1. Chris, there are/were nine businesses in the commercial location. One ND, one law firm, one MSW, an acupuncturist, a tutor, an art studio, a leadership coach and an integrated counseling service all in the current existing commercial building.
      The converted house( the combined lot)next has a home wares store. That nine. And all half a block from the downtown core.


      1. It’s kind of weird that there’s a contingent of dismissive folks in this town that consider any business that doesn’t serve alcohol or and nachos as lesser. BTW many of these smaller businesses are entry-level for those who have historically have had it challenges establishing themselves such as women and minority owned businesses.


  3. Given the limited retail and commercial space available in the downtown Edmonds business districts, and the growing population, it feels imperative that we need to be planning for how to grow our downtown commercial spaces vs. reducing the number of available places for business to operate in our downtown. People move to Edmonds for a variety of reasons, including the ability to enjoy our services. If we take away the potential business storefronts, our business core will have limited services to support the residents we have, let alone those coming in new.

    Requiring ground floor business/commercial space in housing projects in BD2 would help to maintain the charm and pedestrian/business friendly feel of our waterfront retail core. We are losing nine local businesses to this development with limited-to-no-option for them to relocate downtown as there aren’t commercial spaces available. That is today, what will it look like 5-10 years from now? Planning needs to take into account all growth, business and residents alike.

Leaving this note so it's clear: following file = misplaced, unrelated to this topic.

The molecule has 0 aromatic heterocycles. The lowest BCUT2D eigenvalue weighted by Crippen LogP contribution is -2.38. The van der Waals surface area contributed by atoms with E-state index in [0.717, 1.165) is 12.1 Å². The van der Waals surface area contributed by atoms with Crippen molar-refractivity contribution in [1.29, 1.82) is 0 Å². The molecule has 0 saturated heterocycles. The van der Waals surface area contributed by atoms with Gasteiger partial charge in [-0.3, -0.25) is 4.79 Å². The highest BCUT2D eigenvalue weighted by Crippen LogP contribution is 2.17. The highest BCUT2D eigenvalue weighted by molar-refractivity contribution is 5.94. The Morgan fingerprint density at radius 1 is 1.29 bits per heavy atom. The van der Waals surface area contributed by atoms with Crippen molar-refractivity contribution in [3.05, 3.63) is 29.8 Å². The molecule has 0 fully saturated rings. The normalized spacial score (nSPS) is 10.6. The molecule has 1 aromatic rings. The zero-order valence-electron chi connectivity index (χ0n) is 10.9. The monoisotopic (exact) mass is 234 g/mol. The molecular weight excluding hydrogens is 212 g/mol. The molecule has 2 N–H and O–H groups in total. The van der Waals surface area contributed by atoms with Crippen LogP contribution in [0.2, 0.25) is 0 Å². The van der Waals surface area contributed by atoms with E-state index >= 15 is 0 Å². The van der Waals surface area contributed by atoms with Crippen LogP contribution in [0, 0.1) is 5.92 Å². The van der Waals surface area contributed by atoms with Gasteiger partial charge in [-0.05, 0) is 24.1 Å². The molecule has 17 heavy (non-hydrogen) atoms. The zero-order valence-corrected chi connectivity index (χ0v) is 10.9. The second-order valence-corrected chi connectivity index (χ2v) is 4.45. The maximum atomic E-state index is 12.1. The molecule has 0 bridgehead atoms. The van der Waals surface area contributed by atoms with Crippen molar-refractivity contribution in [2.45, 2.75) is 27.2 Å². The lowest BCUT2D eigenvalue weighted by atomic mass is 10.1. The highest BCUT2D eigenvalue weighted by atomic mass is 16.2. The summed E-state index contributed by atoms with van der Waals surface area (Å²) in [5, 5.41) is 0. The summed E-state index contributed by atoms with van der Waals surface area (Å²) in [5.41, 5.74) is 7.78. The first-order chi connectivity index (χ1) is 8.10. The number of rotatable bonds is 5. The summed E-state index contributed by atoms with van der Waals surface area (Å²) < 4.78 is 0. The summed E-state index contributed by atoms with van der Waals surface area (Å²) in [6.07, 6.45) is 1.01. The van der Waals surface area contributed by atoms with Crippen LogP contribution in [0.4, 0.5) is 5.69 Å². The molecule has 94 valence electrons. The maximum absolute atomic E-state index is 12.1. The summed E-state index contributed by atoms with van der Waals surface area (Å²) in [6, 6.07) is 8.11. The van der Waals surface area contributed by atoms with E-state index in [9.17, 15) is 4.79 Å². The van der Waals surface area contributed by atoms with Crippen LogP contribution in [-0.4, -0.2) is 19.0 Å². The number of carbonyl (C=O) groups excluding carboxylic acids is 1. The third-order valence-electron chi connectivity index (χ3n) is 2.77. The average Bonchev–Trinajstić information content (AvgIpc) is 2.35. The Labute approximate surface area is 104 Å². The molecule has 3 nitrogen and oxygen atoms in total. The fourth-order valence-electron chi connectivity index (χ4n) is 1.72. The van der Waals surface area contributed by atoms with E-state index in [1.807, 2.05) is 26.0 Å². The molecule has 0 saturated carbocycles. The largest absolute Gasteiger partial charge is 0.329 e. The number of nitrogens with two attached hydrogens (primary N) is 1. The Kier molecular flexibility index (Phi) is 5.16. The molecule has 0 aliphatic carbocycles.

Larger housing projects would be better suited along major arterial/transportation lines. The downtown BD1 and BD2 zones are designed for commercial use and commerce, let’s not short-change ourselves on the number of businesses that can move in and service our fine city. I hope the Council takes a serious look at requiring ground floor retail/commercial designs in any new building proposal. Especially for locations that already house commercial business space in our BD1 & 2 zones. Let’s think long-term growth for Edmonds downtown business AND residents as part of our planning endeavors.


  4. So, if the criteria is that we should always have business next to other businesses, which block does that stop on exactly?

    There are only 8 businesses being affected by the currently proposed project but there are also THIRTY THREE residential units (with up to 4 residents each) also on that strip on the north side of main between 6th & 7th. The proposed new project is on a transitional zone bridging business and residential district and, as much rhetoric as I see claiming we “need” more business space (interesting as I walk by 3 “office space for lease” signs within 2 blocks of there every day), there is a reasonable counter-point that we LITERALLY need housing options so that our teachers and city staff and librarians and grocery clerks don’t have to commute from Anacortes or take a ferry just to serve this community.

    So which need is greater? More places to live (which is arguably ALSO the same place where many people end up actually working), or more hair salons? And… where are people comfortable moving the transition to (between BD and residential)?